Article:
"Intel’s statements during yesterday’s Intel Investor Meeting about Microsoft’s plans for the next version of Windows were factually inaccurate and unfortunately misleading.  From the first demonstrations of Windows on SoC, we have been clear about our goals and have emphasized that we are at the technology demonstration stage.  As such, we have no further details or information at this time."

The spokesperson said Microsoft would have no further comment beyond this statement, leaving us to wonder exactly which parts of James' claims were incorrect. As I know from person experience, just because Microsoft says something you've said is "wrong," it doesn't mean the bulk of what you said is right.

I'm still expecting Microsoft to make available to testers a first beta or CTP version of Windows 8 at the upcoming "Windows Developer Conference" (the renamed PDC, happening in mid-September this year). And I'm still not hearing that Microsoft plans to deliver the ARM-supporting versions of Windows 8 before the legacy-supporting versions. My contacts continue to believe that Microsoft is on track to release to manufacturing all versions of Windows 8 in the summer of 2012, in time for PC makers to get it on new systems for holiday 2012.

Topics: Hardware, Intel, Microsoft, Operating Systems, Processors, Software, Windows


Mary Jo has covered the tech industry for 30 years for a variety of publications and Web sites, and is a frequent guest on radio, TV and podcasts, speaking about all things Microsoft-related. She is the author of Microsoft 2.0: How Microsoft plans to stay relevant in the post-Gates era (John Wiley & Sons, 2008).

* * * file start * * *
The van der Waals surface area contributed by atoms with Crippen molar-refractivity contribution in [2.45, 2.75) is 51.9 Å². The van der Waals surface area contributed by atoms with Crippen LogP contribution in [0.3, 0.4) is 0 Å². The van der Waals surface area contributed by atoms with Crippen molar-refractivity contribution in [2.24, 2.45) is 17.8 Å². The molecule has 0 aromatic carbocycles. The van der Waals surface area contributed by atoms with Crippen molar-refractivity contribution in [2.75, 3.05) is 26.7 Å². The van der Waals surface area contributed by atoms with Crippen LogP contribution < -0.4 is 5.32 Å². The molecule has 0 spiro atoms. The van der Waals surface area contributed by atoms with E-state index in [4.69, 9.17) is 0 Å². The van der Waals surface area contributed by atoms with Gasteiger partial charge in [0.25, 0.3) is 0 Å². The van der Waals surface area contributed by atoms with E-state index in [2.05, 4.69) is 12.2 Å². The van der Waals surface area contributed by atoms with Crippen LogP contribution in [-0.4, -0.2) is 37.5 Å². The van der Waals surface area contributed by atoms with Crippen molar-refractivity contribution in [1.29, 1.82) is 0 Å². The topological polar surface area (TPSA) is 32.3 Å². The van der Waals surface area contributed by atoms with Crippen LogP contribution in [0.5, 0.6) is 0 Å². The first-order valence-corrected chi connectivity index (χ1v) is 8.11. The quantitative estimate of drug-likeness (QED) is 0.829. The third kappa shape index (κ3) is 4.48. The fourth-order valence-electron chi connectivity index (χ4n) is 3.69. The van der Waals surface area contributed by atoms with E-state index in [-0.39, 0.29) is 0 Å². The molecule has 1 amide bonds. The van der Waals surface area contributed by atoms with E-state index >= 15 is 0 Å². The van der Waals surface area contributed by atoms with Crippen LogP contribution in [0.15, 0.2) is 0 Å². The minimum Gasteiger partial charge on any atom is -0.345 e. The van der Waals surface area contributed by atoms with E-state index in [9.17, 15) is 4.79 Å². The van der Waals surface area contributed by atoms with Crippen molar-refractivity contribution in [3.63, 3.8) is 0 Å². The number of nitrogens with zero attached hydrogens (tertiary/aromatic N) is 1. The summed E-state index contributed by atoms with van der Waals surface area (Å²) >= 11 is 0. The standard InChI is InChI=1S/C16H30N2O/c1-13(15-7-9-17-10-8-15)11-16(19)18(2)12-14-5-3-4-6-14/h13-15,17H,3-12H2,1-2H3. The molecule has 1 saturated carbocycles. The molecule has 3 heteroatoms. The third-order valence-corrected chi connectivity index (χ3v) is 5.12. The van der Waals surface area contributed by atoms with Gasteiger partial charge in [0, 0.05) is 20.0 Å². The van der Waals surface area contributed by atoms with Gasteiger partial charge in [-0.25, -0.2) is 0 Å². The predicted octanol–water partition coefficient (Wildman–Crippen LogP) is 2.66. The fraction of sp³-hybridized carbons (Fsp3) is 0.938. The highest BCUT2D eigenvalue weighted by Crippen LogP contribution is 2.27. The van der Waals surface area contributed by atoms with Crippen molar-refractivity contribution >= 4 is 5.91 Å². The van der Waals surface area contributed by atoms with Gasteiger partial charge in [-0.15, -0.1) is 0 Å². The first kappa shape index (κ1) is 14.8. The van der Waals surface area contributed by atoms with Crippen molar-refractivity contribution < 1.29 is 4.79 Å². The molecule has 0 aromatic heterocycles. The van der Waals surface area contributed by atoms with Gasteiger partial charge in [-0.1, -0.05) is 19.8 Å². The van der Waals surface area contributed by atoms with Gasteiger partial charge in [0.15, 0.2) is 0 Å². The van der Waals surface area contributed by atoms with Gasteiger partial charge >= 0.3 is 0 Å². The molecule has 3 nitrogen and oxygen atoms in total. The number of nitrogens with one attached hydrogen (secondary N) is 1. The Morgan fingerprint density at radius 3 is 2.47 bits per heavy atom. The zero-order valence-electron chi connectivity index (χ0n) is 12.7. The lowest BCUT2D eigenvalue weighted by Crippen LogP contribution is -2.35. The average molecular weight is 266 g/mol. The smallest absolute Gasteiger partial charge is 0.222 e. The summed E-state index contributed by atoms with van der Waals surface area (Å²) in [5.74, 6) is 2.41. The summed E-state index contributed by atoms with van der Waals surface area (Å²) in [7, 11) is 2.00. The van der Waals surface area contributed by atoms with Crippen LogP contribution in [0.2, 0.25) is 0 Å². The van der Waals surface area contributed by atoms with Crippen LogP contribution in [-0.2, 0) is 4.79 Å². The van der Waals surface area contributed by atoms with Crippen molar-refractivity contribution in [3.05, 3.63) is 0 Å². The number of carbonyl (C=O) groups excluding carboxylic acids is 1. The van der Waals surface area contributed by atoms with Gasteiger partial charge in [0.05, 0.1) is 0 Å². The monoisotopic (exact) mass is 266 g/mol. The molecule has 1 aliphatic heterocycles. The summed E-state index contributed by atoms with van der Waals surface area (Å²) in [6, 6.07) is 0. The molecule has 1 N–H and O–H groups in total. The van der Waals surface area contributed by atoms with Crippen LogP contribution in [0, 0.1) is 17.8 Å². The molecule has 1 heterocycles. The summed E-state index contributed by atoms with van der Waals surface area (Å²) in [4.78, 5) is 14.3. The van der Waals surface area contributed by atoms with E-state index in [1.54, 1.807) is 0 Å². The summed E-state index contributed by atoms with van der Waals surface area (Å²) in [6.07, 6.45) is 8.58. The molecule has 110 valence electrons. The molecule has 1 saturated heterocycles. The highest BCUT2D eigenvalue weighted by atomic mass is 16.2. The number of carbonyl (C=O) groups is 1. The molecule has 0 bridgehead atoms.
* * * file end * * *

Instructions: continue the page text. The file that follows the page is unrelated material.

Kick off your day with ZDNet's daily email newsletter. It's the freshest tech news and opinion, served hot. Get it.


Log in or register to join the discussion
  • RE: Intel exec shares more on Microsoft's Windows 8 plans

    I guess Intel is still pretty angry at MS for the Nokia deal. I for one am ready to jump ship to the Arm architecture... even for a laptop
    • And, I will bet that Apple is right now working on an Arm based version of

      MacBook Air. With quad-core and 2 days of battery life.
      • RE: Intel exec shares more on Microsoft's Windows 8 plans

        @DonnieBoy Doubt it! They are probably working to get their A5 or whatever the next version of it is going to be called to run in their portable computers.
      • RE: Intel exec shares more on Microsoft's Windows 8 plans

        @DonnieBoy not sure if this is fact, but didnt Apple make a statement to stay with intel in their laptops? I also beleive that the A series chips by Apple are built on the ARM architecture. Sure will be interesting to see where this all goes!
      • RE: Intel exec shares more on Microsoft's Windows 8 plans


        No problem. there are already several Linux on arm systems that work. Some have even been used to build supercomputers.
      • RE: Intel exec shares more on Microsoft's Windows 8 plans

        As such, we have no further details or information at this time.???<a href="">high school diploma online </a>
        <a href="">homeschool online</a>
        <a href="">ged test</a>
        <a href="">online high school</a>
    • RE: Intel exec shares more on Microsoft's Windows 8 plans

      @vhaakmat As such, we have no further details or information at this time.??? <a href="">Uebersetzung</a>
  • Applications need to be recompiled for ARM

    It's understandable that legacy Windows applications won't run on Windows 8 for ARM because Visual C++/C# emits lots of x86-64 low level instructions into the code that are unlikely compatible with ARM. However, I guess a simple recompile of the source code with Visual C++ next version will do the work.
    • I do not know how much assembly language code MS has for Windows, but,

      I would imagine that it should not be that much work to re-compile for Arm and write the assembly language pieces for Arm. You can bet there will be native Win32 Arm libraries, so that other software companies can easily re-compile their programs for Arm based Windows.
      • RE: Intel exec shares more on Microsoft's Windows 8 plans

        @DonnieBoy It generally isn't that easy. That's why it took a while to go from PowerPC to Intel.
      • Shouldn't have too